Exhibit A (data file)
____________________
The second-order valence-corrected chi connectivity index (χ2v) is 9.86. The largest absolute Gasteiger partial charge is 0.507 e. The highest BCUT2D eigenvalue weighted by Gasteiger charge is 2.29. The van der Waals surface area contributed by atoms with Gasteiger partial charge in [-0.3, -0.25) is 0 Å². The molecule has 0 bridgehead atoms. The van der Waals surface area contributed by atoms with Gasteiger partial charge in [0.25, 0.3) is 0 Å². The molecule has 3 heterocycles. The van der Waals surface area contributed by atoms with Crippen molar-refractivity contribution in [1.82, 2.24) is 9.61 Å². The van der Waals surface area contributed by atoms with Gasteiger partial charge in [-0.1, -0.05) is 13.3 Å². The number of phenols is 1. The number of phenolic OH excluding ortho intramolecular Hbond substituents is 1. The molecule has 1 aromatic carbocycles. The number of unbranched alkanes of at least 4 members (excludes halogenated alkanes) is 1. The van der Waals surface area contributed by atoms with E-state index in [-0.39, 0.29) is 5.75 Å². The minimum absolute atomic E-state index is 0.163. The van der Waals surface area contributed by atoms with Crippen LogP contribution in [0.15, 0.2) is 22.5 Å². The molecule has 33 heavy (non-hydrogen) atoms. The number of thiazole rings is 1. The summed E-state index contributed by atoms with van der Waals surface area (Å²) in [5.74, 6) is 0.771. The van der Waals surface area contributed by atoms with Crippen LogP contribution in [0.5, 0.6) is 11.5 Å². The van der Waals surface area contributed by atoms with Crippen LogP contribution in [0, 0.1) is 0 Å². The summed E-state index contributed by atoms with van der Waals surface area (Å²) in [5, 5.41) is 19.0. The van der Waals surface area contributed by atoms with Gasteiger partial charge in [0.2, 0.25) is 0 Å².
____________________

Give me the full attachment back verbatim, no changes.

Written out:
The second-order valence-corrected chi connectivity index (χ2v) is 9.86. The largest absolute Gasteiger partial charge is 0.507 e. The highest BCUT2D eigenvalue weighted by Gasteiger charge is 2.29. The van der Waals surface area contributed by atoms with Gasteiger partial charge in [-0.3, -0.25) is 0 Å². The molecule has 0 bridgehead atoms. The van der Waals surface area contributed by atoms with Gasteiger partial charge in [0.25, 0.3) is 0 Å². The molecule has 3 heterocycles. The van der Waals surface area contributed by atoms with Crippen molar-refractivity contribution in [1.82, 2.24) is 9.61 Å². The van der Waals surface area contributed by atoms with Gasteiger partial charge in [-0.1, -0.05) is 13.3 Å². The number of phenols is 1. The number of phenolic OH excluding ortho intramolecular Hbond substituents is 1. The molecule has 1 aromatic carbocycles. The number of unbranched alkanes of at least 4 members (excludes halogenated alkanes) is 1. The van der Waals surface area contributed by atoms with E-state index in [-0.39, 0.29) is 5.75 Å². The minimum absolute atomic E-state index is 0.163. The van der Waals surface area contributed by atoms with Crippen LogP contribution in [0.15, 0.2) is 22.5 Å². The molecule has 33 heavy (non-hydrogen) atoms. The number of thiazole rings is 1. The summed E-state index contributed by atoms with van der Waals surface area (Å²) in [5.74, 6) is 0.771. The van der Waals surface area contributed by atoms with Crippen LogP contribution in [0.5, 0.6) is 11.5 Å². The van der Waals surface area contributed by atoms with Crippen LogP contribution in [0, 0.1) is 0 Å². The summed E-state index contributed by atoms with van der Waals surface area (Å²) in [5, 5.41) is 19.0. The van der Waals surface area contributed by atoms with Gasteiger partial charge in [0.2, 0.25) is 0 Å².